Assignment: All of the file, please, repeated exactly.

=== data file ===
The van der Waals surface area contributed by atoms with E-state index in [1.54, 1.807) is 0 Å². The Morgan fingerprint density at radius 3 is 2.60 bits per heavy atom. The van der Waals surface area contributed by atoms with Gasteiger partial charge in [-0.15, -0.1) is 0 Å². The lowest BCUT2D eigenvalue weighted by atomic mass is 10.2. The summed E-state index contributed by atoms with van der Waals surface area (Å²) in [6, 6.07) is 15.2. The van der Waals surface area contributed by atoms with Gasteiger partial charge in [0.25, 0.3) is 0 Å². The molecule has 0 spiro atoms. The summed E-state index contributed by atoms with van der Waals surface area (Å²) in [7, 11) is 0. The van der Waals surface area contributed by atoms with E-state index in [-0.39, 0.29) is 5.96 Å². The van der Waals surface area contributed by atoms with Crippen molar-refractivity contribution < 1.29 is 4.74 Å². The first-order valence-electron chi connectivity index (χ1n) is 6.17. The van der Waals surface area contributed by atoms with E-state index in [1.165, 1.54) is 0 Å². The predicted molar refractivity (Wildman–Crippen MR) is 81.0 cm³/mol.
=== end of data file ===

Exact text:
The van der Waals surface area contributed by atoms with E-state index in [1.54, 1.807) is 0 Å². The Morgan fingerprint density at radius 3 is 2.60 bits per heavy atom. The van der Waals surface area contributed by atoms with Gasteiger partial charge in [-0.15, -0.1) is 0 Å². The lowest BCUT2D eigenvalue weighted by atomic mass is 10.2. The summed E-state index contributed by atoms with van der Waals surface area (Å²) in [6, 6.07) is 15.2. The van der Waals surface area contributed by atoms with Gasteiger partial charge in [0.25, 0.3) is 0 Å². The molecule has 0 spiro atoms. The summed E-state index contributed by atoms with van der Waals surface area (Å²) in [7, 11) is 0. The van der Waals surface area contributed by atoms with E-state index in [-0.39, 0.29) is 5.96 Å². The van der Waals surface area contributed by atoms with Crippen molar-refractivity contribution < 1.29 is 4.74 Å². The first-order valence-electron chi connectivity index (χ1n) is 6.17. The van der Waals surface area contributed by atoms with E-state index in [1.165, 1.54) is 0 Å². The predicted molar refractivity (Wildman–Crippen MR) is 81.0 cm³/mol.